THE Traditional and Khoi-San Leadership Bill, which was made public on Friday, offers no relief to the 18 million South Africans who are still locked into regimes of traditional authority in apartheid’s former homelands. The thrust of the Bill makes it clear that government plans to forego the opportunity of a new law to give the country’s poorest people equal citizenship rights with other South Africans. The Bill makes it clear that traditional communities can exist only if headed by traditional leaders.

This Bill ensures that 18 million South Africans remain tribal subjects, not according to their choice of affiliation, but according to the tribal boundaries created during apartheid and re-confirmed and super-imposed by this Bill.  The Bill boasts that its purpose is to recognise Khoi-San traditional leaders on a par with African traditional communities for the first time. Yet the Bill treats Khoi-San and African leaders entirely differently.  African traditional leaders get jurisdiction over demarcated areas of land, and thereby all the people living on that land.  Khoi-San leaders get no jurisdiction over land, only over people.  Indeed Khoi-San traditional leaders who want to be recognised must submit lists of community members, certified copies of every person’s ID book, address, and signature to confirm their choice to be associated with that specific traditional leader.


While our government is happy to promise African traditional leaders ownership of former Bantustan land, they take a very different attitude to Khoi-San land claims. No doubt because rock-art confirms the massive historical footprint of Khoi-San ‘traditional communities’ all over South Africa.


The Bill mirrors recent legislative attempts to set the former Bantustans apart from the rest of South Africa as zones of chiefly sovereignty.  One attempt was the Communal Land Rights Act of 2004 that was struck down by the Constitutional Court in 2010. Another was the Traditional Courts Bill that failed in Parliament last year when the majority of provinces refused to support it.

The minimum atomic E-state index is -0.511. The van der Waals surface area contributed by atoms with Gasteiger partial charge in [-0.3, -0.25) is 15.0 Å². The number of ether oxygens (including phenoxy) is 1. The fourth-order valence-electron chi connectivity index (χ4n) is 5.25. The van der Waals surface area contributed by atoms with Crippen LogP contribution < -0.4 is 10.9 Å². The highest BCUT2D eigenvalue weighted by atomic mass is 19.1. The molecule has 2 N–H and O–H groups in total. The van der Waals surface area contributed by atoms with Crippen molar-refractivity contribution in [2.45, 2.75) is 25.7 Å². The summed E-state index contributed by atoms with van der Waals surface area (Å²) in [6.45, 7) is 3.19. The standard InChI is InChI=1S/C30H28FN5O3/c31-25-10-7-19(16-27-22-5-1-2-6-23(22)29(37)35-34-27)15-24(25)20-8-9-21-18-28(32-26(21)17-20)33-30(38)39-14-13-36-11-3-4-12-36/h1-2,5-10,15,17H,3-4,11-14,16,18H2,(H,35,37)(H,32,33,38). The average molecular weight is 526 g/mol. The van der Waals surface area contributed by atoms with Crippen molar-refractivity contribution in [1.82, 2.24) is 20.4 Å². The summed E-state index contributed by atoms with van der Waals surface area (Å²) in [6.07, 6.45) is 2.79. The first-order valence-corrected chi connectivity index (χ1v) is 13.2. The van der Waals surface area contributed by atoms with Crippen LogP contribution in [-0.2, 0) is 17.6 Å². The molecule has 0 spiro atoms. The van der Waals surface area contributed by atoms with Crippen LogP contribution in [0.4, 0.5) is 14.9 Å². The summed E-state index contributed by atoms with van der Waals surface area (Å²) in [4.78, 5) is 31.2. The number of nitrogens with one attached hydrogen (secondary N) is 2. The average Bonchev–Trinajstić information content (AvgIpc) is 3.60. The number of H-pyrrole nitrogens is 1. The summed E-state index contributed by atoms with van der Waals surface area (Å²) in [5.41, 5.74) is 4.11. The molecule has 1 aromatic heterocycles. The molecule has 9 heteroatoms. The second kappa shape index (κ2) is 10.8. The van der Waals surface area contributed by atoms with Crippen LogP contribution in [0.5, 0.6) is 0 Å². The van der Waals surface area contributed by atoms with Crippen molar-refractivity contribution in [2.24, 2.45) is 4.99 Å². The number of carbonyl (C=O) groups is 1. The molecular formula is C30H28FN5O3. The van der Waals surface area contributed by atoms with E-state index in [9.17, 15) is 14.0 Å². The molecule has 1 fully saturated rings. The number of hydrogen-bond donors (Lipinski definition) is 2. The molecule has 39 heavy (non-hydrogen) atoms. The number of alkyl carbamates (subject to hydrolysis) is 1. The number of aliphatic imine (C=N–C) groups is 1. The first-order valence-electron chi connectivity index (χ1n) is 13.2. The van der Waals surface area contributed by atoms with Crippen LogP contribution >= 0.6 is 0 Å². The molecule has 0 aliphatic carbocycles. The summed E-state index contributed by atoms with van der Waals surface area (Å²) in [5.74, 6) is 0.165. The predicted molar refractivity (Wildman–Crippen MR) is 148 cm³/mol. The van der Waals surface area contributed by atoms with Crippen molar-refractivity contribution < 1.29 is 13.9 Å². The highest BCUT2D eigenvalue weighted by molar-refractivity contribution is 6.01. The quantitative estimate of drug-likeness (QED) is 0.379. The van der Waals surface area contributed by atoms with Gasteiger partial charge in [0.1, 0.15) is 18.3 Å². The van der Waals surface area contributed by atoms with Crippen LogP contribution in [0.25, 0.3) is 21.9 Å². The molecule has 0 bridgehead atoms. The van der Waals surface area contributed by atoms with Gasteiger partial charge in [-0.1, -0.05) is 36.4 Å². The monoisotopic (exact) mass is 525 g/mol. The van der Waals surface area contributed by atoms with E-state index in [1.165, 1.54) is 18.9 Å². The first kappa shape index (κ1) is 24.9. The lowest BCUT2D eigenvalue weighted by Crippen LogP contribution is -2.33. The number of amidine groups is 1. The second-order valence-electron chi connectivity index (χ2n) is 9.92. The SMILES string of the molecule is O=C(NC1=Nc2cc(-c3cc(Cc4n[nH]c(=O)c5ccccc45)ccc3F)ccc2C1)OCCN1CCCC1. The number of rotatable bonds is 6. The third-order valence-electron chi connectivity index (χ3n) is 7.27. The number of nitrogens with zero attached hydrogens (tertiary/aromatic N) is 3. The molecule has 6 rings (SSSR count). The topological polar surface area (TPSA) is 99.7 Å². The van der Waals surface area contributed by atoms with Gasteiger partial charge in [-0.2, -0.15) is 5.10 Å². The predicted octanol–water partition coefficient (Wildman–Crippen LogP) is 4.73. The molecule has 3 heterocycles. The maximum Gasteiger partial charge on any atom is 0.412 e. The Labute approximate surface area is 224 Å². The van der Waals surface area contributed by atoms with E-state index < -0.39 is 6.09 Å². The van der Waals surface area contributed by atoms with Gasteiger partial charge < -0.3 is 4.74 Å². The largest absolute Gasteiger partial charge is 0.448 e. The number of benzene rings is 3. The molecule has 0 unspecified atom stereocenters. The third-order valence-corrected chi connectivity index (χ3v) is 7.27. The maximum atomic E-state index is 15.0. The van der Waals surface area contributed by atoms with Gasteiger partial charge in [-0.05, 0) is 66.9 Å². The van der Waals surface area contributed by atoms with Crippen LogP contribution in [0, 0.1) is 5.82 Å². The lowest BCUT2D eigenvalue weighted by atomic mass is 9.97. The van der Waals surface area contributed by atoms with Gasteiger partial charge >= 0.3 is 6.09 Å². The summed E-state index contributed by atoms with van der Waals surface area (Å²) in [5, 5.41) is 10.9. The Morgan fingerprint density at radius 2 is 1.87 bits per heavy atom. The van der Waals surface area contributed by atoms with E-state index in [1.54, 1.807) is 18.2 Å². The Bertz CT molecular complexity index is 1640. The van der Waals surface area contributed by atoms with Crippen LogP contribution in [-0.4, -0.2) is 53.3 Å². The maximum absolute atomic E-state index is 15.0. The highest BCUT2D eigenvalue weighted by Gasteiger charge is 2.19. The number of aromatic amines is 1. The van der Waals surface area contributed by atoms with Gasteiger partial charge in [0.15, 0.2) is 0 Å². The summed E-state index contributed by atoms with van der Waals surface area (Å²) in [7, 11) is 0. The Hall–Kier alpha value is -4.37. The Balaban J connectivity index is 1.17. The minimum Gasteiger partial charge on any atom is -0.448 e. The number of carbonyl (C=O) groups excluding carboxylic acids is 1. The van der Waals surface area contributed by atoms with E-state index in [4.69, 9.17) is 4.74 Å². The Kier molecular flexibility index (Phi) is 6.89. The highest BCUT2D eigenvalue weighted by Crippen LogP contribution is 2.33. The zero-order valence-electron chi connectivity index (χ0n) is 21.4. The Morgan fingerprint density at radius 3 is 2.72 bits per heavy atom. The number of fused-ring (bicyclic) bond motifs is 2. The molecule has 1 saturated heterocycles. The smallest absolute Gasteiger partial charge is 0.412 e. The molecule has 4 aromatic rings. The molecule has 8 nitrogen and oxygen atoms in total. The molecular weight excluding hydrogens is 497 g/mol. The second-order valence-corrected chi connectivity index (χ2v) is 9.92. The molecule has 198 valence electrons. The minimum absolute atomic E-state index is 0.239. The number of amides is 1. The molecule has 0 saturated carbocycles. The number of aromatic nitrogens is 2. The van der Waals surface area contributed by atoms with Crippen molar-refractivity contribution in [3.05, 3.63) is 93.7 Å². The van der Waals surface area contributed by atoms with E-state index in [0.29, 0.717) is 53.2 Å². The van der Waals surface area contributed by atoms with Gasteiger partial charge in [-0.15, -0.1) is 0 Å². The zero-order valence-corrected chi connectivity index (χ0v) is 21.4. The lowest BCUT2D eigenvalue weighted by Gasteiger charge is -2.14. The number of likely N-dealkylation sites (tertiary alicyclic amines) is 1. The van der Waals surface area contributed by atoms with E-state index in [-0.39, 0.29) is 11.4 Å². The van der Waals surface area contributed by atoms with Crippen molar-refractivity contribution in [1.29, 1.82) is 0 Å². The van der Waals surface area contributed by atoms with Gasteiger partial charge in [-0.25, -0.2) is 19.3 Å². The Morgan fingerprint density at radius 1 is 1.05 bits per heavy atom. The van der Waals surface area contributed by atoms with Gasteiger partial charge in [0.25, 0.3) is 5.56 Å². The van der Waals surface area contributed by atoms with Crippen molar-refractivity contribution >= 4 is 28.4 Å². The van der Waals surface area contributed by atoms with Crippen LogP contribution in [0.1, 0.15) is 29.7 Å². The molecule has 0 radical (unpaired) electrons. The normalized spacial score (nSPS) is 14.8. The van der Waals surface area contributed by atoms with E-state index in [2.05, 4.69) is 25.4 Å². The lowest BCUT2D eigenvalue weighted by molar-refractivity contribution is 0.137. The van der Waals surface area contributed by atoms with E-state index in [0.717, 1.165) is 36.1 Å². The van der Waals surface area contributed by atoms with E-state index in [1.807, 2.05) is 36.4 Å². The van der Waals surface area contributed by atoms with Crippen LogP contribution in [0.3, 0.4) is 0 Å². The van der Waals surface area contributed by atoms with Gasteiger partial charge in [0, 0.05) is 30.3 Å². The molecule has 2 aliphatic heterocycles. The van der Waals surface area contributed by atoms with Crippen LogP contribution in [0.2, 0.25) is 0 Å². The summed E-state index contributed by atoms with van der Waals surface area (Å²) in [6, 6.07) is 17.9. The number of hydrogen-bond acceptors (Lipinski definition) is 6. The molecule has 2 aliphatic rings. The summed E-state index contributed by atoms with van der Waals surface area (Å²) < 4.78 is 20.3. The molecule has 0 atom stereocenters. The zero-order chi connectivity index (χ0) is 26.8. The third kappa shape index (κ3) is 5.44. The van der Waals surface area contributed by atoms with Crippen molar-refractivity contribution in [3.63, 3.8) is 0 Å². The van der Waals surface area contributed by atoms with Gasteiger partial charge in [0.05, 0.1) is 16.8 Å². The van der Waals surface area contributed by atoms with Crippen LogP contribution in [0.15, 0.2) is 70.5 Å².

Together those Bills sought to lock the poorest South Africans into ascribed tribal identities and to lock democracy out. They ignored the fact, as the new Bill does, that significant numbers of African people have owned and occupied land independently of tribal control since at least the 1860s. Even the apartheid government was forced to recognise this reality.  It amended the Bantu Authorities Act of 1951 to provide for ‘community authorities’ alongside ‘tribal authorities’ because, throughout South Africa, there have always been African communities without chiefs.  The new Bill abolishes all community authorities in the same section that it elevates the tribal authorities of old into traditional councils.


The Bill will have a major impact on people’s ability to hold traditional leaders accountable in relation to mining deals on their land. In recent years there have been a number of court judgments interdicting community members in North West and Limpopo from holding meetings to demand accountability in relation to mining revenue.  There are also judgments denying community members the legal standing to demand that tribal books be audited.   These judgments reiterate chiefs’ claims that they are the only people with the official status to call meetings and to represent ‘their’ traditional communities.


Though the Constitutional Court took a different view in the Pilane v Pilane judgment of 2013, this Bill exacerbates, rather than addresses, the underlying problem.   It gives traditional leaders official recognition but, no-where, not once, does it require traditional leaders or councils to consult the members of the communities they purport to represent.  Even in relation to decisions that fundamentally affect people’s livelihoods and land rights.


Is it any wonder that the people of Mapela burned down the tribal offices and the empty house of Kgosi David Langa last week after he had agreed to let Anglo Platinum take over land on which a high school had been built with community funds.


Justice Bess Nkabinde quoted a proverb during the Bakgatla ba Kgafela Constitutional Court hearing earlier this year: Morena ke-morena ka-batho.  A chief is a chief through the support of people.


This Bill is the opposite of that. It makes it virtually impossible for ordinary people to hold traditional leaders to account. The easy alternative is the model proposed for the Khoi-San: The jurisdiction of traditional leaders should be based on people’s choice to affiliate with them, not on entrenching and superimposing apartheid tribal boundaries.


Consensual affiliation is why customary law remains alive and relevant in South Africa today despite decades of suppression. Traditional leaders who are legitimate have nothing to fear from their jurisdiction being over people rather than land, as is proposed for the Khoi-San. People will continue to support and use institutions that serve them well.


The question is what kinds of traditional leaders need laws that default to apartheid tribal boundaries and stereotypes of unaccountable chiefly power.  And why has government chosen to pander to their demands rather than to uphold the land and citizenship rights of the poorest and most vulnerable South Africans.

This article was first published on Sunday Times 20 September 2015

Permanent link to this article:

Custom Contested